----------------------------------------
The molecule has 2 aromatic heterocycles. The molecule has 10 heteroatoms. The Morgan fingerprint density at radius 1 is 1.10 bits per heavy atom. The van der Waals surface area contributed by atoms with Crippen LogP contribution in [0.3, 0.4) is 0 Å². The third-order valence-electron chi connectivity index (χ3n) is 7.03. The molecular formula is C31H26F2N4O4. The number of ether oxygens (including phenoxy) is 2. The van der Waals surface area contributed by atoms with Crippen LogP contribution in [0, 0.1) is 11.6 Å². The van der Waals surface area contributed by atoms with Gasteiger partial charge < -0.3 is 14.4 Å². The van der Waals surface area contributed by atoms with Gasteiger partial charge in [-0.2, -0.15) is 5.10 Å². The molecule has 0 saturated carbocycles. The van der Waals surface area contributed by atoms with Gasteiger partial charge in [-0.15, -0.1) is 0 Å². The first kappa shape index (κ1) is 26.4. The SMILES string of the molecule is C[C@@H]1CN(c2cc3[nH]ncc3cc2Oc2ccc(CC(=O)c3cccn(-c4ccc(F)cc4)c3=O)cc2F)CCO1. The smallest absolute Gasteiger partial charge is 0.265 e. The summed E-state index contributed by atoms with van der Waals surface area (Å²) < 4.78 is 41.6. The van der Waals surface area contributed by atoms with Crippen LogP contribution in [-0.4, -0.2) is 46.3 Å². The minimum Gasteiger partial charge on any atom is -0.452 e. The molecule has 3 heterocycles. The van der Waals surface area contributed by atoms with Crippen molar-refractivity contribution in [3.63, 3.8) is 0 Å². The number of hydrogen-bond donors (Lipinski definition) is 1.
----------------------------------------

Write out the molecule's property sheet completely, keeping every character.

The molecule has 2 aromatic heterocycles. The molecule has 10 heteroatoms. The Morgan fingerprint density at radius 1 is 1.10 bits per heavy atom. The van der Waals surface area contributed by atoms with Crippen LogP contribution in [0.3, 0.4) is 0 Å². The third-order valence-electron chi connectivity index (χ3n) is 7.03. The molecular formula is C31H26F2N4O4. The number of ether oxygens (including phenoxy) is 2. The van der Waals surface area contributed by atoms with Crippen LogP contribution in [0, 0.1) is 11.6 Å². The van der Waals surface area contributed by atoms with Gasteiger partial charge < -0.3 is 14.4 Å². The van der Waals surface area contributed by atoms with Gasteiger partial charge in [-0.2, -0.15) is 5.10 Å². The molecule has 0 saturated carbocycles. The van der Waals surface area contributed by atoms with Gasteiger partial charge in [-0.15, -0.1) is 0 Å². The first kappa shape index (κ1) is 26.4. The SMILES string of the molecule is C[C@@H]1CN(c2cc3[nH]ncc3cc2Oc2ccc(CC(=O)c3cccn(-c4ccc(F)cc4)c3=O)cc2F)CCO1. The smallest absolute Gasteiger partial charge is 0.265 e. The summed E-state index contributed by atoms with van der Waals surface area (Å²) < 4.78 is 41.6. The van der Waals surface area contributed by atoms with Crippen LogP contribution in [-0.4, -0.2) is 46.3 Å². The minimum Gasteiger partial charge on any atom is -0.452 e. The molecule has 3 heterocycles. The van der Waals surface area contributed by atoms with Crippen molar-refractivity contribution in [3.63, 3.8) is 0 Å². The number of hydrogen-bond donors (Lipinski definition) is 1.